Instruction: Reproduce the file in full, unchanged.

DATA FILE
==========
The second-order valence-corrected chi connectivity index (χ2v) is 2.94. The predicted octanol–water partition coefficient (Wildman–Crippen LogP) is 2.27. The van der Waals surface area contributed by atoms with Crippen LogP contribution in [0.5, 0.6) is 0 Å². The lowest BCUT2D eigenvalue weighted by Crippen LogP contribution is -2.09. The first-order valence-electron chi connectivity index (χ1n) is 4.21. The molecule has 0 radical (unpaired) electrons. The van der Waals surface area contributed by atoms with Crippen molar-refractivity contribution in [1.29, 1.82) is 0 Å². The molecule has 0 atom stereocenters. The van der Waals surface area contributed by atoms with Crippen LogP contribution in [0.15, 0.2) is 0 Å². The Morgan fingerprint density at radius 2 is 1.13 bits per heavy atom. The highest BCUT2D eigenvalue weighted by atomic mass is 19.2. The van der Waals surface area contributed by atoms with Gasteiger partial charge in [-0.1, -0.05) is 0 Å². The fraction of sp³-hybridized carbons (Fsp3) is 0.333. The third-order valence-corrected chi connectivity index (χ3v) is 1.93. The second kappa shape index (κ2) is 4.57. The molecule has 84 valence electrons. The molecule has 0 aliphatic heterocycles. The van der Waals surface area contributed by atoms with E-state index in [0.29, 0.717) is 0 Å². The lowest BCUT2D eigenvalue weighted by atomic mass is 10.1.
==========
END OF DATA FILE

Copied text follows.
The second-order valence-corrected chi connectivity index (χ2v) is 2.94. The predicted octanol–water partition coefficient (Wildman–Crippen LogP) is 2.27. The van der Waals surface area contributed by atoms with Crippen LogP contribution in [0.5, 0.6) is 0 Å². The lowest BCUT2D eigenvalue weighted by Crippen LogP contribution is -2.09. The first-order valence-electron chi connectivity index (χ1n) is 4.21. The molecule has 0 radical (unpaired) electrons. The van der Waals surface area contributed by atoms with Crippen molar-refractivity contribution in [1.29, 1.82) is 0 Å². The molecule has 0 atom stereocenters. The van der Waals surface area contributed by atoms with Crippen LogP contribution in [0.15, 0.2) is 0 Å². The Morgan fingerprint density at radius 2 is 1.13 bits per heavy atom. The highest BCUT2D eigenvalue weighted by atomic mass is 19.2. The van der Waals surface area contributed by atoms with Gasteiger partial charge in [-0.1, -0.05) is 0 Å². The fraction of sp³-hybridized carbons (Fsp3) is 0.333. The third-order valence-corrected chi connectivity index (χ3v) is 1.93. The second kappa shape index (κ2) is 4.57. The molecule has 84 valence electrons. The molecule has 0 aliphatic heterocycles. The van der Waals surface area contributed by atoms with E-state index in [0.29, 0.717) is 0 Å². The lowest BCUT2D eigenvalue weighted by atomic mass is 10.1.